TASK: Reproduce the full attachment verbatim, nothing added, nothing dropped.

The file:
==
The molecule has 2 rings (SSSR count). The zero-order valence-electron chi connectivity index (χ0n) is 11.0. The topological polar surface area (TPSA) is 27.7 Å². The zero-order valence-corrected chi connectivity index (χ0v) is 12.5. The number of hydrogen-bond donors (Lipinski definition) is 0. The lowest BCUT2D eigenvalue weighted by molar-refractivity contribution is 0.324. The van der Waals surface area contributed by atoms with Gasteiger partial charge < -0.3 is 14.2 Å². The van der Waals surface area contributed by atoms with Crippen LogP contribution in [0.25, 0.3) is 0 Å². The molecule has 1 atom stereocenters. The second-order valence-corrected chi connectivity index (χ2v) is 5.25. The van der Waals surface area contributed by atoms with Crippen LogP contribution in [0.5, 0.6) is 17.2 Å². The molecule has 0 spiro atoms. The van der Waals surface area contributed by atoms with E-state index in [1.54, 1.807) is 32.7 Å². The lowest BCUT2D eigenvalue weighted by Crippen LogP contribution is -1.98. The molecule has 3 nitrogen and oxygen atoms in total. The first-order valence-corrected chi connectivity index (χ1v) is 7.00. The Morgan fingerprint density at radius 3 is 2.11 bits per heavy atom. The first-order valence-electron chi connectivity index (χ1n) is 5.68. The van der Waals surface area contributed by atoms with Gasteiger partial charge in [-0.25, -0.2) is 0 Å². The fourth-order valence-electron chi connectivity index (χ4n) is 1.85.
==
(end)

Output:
The molecule has 2 rings (SSSR count). The zero-order valence-electron chi connectivity index (χ0n) is 11.0. The topological polar surface area (TPSA) is 27.7 Å². The zero-order valence-corrected chi connectivity index (χ0v) is 12.5. The number of hydrogen-bond donors (Lipinski definition) is 0. The lowest BCUT2D eigenvalue weighted by molar-refractivity contribution is 0.324. The van der Waals surface area contributed by atoms with Gasteiger partial charge < -0.3 is 14.2 Å². The van der Waals surface area contributed by atoms with Crippen LogP contribution in [0.25, 0.3) is 0 Å². The molecule has 1 atom stereocenters. The second-order valence-corrected chi connectivity index (χ2v) is 5.25. The van der Waals surface area contributed by atoms with Crippen LogP contribution in [0.5, 0.6) is 17.2 Å². The molecule has 0 spiro atoms. The van der Waals surface area contributed by atoms with E-state index in [1.54, 1.807) is 32.7 Å². The lowest BCUT2D eigenvalue weighted by Crippen LogP contribution is -1.98. The molecule has 3 nitrogen and oxygen atoms in total. The first-order valence-corrected chi connectivity index (χ1v) is 7.00. The Morgan fingerprint density at radius 3 is 2.11 bits per heavy atom. The first-order valence-electron chi connectivity index (χ1n) is 5.68. The van der Waals surface area contributed by atoms with Gasteiger partial charge in [-0.25, -0.2) is 0 Å². The fourth-order valence-electron chi connectivity index (χ4n) is 1.85.